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5 Tips for Avid Runners for Healthy Feet

Dr. James Milidantri

Reviewed by
Dr. James Milidantri

Running is the most popular form of exercise today. All you need is a good pair of running shoes and a route to run; no gym membership or equipment required.

Even though running can benefit your body, heart, and overall health, it can be hard on the lower extremities, especially the feet.

Therefore, maintaining healthy feet becomes of great importance, and the following five tips are designed to help.

Regardless of how far or how often they run, all runners should make every effort to prevent injuries and minimize wear and tear on their feet and ankles. The following five tips are designed to increase your enjoyment and prolong your good running years.

Tip #1: Warm-up and Cool-Down

Performing various stretching exercises before running can help loosen up the soft tissues (muscles, tendons, ligaments) in your legs and feet. By increasing the flexibility of these soft tissues, you can prevent injuries from occurring, or at least reduce their severity.

Warming up also dilates your blood vessels, increases the supply of oxygen to your muscles, and increases the heart rate slowly, which minimizes the stress on your heart when you begin your run.

Cooling down after your run is just as important as warming up. A cool-down allows the heart to slow down and the blood flow to the lower extremities to slow gradually.

Stopping suddenly causes a pooling of the blood in the legs and rapid drop in blood pressure, which can result in dizziness.

In addition, the legs may become stiff and sore due to the buildup of lactic acid in the muscles. Most sources suggest a ten- to fifteen-minute warm-up and cool-down period, but stretches should be kept to a minimum to avoid injuring cold muscles.

Tip #2: Proper Footwear

The first step in acquiring proper footwear is to visit a store that specializes in running gear. All too often, mismatched gear and runners results in trouble. First, the shoes need to be the right size.

Generally, there should be a thumb’s width of space from the longest toe to the end of the shoe. The shape of the shoe should also match the shape of your foot—a wide foot will not be happy in a narrow shoe.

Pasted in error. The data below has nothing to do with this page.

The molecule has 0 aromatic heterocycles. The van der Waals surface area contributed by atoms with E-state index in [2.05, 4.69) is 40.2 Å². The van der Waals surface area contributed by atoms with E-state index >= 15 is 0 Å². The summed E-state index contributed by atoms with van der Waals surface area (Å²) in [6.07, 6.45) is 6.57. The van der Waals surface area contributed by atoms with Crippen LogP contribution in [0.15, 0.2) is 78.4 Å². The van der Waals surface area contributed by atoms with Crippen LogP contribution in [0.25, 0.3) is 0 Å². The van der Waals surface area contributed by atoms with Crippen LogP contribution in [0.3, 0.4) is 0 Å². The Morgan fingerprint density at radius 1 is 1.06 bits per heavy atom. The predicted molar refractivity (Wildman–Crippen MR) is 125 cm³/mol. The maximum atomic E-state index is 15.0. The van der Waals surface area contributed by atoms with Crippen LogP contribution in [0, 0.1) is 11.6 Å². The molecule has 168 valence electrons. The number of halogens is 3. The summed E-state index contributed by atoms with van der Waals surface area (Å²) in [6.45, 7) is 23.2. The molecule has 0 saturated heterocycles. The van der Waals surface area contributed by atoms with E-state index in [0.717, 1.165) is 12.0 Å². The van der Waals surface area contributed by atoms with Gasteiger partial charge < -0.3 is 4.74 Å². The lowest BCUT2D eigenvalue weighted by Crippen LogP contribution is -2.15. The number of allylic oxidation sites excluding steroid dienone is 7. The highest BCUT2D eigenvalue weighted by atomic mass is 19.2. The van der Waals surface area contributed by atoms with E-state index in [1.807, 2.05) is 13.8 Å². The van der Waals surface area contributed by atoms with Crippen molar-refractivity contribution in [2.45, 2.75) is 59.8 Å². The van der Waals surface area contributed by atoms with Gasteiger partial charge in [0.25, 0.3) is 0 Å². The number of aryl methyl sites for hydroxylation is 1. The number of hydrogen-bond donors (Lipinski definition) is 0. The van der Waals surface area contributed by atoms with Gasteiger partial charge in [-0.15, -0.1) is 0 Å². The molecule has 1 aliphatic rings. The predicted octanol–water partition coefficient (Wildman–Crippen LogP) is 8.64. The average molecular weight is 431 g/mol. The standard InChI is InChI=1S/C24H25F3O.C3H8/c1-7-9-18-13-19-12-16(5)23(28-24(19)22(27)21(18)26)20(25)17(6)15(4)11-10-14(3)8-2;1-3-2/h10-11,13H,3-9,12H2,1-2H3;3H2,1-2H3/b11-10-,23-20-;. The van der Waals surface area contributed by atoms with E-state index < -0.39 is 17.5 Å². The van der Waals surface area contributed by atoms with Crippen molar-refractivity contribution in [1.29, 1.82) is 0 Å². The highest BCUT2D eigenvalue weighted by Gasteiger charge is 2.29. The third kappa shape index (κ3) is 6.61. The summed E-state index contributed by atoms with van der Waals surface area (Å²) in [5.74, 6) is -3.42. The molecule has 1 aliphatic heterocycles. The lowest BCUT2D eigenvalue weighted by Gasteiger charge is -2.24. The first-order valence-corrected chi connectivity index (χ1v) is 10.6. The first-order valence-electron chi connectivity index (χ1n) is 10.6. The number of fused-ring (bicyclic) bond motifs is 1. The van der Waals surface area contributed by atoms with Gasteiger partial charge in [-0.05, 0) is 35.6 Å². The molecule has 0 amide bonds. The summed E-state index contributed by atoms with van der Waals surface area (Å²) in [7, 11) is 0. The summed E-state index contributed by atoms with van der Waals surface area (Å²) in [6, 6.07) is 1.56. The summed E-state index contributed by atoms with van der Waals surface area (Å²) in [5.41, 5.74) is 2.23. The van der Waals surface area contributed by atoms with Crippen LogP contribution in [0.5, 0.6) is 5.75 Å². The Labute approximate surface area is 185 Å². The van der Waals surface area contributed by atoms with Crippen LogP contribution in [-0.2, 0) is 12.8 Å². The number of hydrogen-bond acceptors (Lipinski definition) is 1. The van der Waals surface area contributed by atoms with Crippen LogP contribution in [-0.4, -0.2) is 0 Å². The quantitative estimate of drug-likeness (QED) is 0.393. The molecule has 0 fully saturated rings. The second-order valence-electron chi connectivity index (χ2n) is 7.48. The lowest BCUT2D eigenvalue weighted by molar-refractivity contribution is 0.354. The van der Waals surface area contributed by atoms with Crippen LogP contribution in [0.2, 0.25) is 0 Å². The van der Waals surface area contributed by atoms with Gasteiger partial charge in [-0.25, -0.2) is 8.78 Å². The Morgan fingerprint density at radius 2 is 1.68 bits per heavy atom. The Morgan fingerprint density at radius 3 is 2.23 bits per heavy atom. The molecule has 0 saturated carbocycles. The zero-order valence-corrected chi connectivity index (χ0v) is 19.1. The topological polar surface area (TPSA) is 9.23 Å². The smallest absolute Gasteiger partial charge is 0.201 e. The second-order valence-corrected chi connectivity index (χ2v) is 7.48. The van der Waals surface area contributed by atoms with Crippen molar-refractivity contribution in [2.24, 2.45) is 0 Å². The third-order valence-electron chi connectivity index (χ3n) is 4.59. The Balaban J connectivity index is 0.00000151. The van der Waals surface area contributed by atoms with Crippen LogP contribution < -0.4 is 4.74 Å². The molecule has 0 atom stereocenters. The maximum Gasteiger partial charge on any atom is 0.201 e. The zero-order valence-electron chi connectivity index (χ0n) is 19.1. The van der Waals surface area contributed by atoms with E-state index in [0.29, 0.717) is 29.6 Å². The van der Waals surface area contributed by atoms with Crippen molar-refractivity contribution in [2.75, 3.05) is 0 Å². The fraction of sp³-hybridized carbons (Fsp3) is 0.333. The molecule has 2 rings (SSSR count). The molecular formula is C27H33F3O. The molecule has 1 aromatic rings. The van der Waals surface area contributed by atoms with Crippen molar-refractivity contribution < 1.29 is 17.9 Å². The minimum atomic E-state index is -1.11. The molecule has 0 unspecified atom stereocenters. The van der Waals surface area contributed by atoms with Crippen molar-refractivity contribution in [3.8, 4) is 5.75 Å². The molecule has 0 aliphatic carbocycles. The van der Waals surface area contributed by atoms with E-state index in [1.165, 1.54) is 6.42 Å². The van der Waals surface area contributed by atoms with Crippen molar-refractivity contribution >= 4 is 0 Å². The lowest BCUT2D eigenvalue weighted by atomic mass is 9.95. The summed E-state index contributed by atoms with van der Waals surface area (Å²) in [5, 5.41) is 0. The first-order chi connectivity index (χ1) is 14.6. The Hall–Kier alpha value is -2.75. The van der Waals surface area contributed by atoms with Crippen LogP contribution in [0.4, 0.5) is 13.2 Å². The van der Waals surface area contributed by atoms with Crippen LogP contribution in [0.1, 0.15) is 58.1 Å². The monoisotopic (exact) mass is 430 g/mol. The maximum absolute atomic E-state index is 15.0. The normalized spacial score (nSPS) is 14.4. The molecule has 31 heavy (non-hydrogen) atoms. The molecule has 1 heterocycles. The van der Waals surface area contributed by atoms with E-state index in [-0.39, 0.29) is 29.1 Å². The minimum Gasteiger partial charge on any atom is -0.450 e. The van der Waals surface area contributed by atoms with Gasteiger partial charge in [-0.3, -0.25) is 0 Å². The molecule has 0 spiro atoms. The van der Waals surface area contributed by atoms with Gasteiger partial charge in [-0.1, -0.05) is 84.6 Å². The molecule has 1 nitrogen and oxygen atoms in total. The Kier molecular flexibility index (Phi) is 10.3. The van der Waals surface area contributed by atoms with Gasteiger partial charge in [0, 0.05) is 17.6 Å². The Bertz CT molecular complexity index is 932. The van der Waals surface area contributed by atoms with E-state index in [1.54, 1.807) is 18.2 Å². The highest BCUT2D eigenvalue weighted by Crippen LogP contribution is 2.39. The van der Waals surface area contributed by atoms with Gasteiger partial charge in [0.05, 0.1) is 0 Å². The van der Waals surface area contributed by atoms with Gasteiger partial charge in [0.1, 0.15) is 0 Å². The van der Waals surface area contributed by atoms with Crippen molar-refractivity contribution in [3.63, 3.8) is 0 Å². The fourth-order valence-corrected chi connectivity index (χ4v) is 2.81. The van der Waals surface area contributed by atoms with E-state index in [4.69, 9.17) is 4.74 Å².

Most good running shoes will have a removable insert, which should also be taken into consideration. A flat foot may not be comfortable with an insert that has a highly developed arch. Remember to bring your orthotics when trying on running shoes.

Most importantly, the running shoes should feel good; any problem area in the shoe will only get worse with running.

When they hear the term footwear, most people think only of shoes, but socks can be equally important. Runners should stay away from cotton socks, which retain moisture; this can lead to blistering or athlete’s foot. Synthetic socks can wick moisture away from the foot, and they dry very quickly.

Tip #3: Start Slow

To avoid tight, stiff muscles, you should always begin your new running activities slowly. It is often best to start with a walk-run routine—i.e., alternating five-minute periods of walking and running—especially as a beginner or when recovering from an injury.

If you are considering increasing your commitment to running, there are as many different training schedules as there are runners. It may require some research, but it can save you a lot of pain and effort in the long run.

Most training programs involve days of long runs, intermediate runs, cross-training, and rest. Local running groups can be a good resource, as they can often provide both information and inspiration.

Tip #4: Address Problems Immediately

If you are experiencing any pain or discomfort, or symptoms such as swelling, stiffness, or changes in the condition of your skin, you should consider seeking advice from your foot specialist.

These symptoms can indicate a more serious underlying problem that affects foot function. The sooner the issue is addressed and treated, the faster you can resume your normal activities.

Tip #5: Run Correctly

There are very few perfect runners, but a lot can be learned by watching others and studying their form. Try to remember the following when you run.

  • Head Tilt: Look ahead, not at your feet, but at the horizon.
  • Shoulders: Keep the upper body relaxed, with the shoulders low and loose.
  • Arms: Hands unclenched, and arms swing back and forth between the waist and lower chest.
  • Torso: With head erect and shoulders loose, the back will naturally straighten to allow you to “run tall” and maximize lung capacity and stride.
  • Hips: As the torso is straightened, the hips should fall into proper alignment over your center of gravity.
  • Legs/Stride: Efficient running requires slight knee lift, quick leg turnover and short strides so that the feet land directly beneath your body.
  • Ankles/Feet: The feet should hit lightly between the heel and the mid-foot. With the ankle flexed upward, roll the foot forward and then push with maximum force for propulsion.
  • Tip: Try to incorporate soft surfaces into your route, as they can decrease the likelihood of injury by up to 50 percent.
  • There are a great number of resources available now to make running safer and more enjoyable; take advantage of them to extend your running career!

 

 

Medical References:

  1. American Medical Association "Family Medical Guide" 4th Edition (John Wiley & Sons, Inc. 2004) 980-982; 1073
  2. M. Beers "Merck Manual of Medical Information" 2nd home edition (Pocket Books, 2003) 1225

This page was last updated on October 1st, 2015



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